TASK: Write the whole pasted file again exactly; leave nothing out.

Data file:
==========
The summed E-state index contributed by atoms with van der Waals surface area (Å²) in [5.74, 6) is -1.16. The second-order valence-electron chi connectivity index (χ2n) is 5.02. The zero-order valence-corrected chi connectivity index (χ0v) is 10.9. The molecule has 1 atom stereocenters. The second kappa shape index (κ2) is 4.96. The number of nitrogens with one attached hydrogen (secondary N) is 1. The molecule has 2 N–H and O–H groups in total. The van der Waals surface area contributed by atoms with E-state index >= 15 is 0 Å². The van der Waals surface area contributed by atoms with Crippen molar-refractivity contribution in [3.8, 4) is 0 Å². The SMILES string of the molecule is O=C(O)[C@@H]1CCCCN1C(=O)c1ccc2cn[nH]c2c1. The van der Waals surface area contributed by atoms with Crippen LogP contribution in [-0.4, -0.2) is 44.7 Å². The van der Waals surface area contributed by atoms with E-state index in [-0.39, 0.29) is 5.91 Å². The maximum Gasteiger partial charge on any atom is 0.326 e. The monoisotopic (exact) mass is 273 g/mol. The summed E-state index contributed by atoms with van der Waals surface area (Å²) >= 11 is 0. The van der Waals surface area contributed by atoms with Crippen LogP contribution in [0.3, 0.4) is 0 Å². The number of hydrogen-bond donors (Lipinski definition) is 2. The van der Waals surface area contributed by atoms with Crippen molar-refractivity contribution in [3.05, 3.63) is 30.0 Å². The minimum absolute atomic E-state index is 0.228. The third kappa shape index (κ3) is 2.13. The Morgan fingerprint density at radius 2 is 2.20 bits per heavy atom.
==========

The summed E-state index contributed by atoms with van der Waals surface area (Å²) in [5.74, 6) is -1.16. The second-order valence-electron chi connectivity index (χ2n) is 5.02. The zero-order valence-corrected chi connectivity index (χ0v) is 10.9. The molecule has 1 atom stereocenters. The second kappa shape index (κ2) is 4.96. The number of nitrogens with one attached hydrogen (secondary N) is 1. The molecule has 2 N–H and O–H groups in total. The van der Waals surface area contributed by atoms with E-state index >= 15 is 0 Å². The van der Waals surface area contributed by atoms with Crippen molar-refractivity contribution in [3.8, 4) is 0 Å². The SMILES string of the molecule is O=C(O)[C@@H]1CCCCN1C(=O)c1ccc2cn[nH]c2c1. The van der Waals surface area contributed by atoms with Crippen LogP contribution in [-0.4, -0.2) is 44.7 Å². The van der Waals surface area contributed by atoms with E-state index in [-0.39, 0.29) is 5.91 Å². The maximum Gasteiger partial charge on any atom is 0.326 e. The monoisotopic (exact) mass is 273 g/mol. The summed E-state index contributed by atoms with van der Waals surface area (Å²) >= 11 is 0. The van der Waals surface area contributed by atoms with Crippen LogP contribution in [0.3, 0.4) is 0 Å². The number of hydrogen-bond donors (Lipinski definition) is 2. The van der Waals surface area contributed by atoms with Crippen molar-refractivity contribution in [3.05, 3.63) is 30.0 Å². The minimum absolute atomic E-state index is 0.228. The third kappa shape index (κ3) is 2.13. The Morgan fingerprint density at radius 2 is 2.20 bits per heavy atom.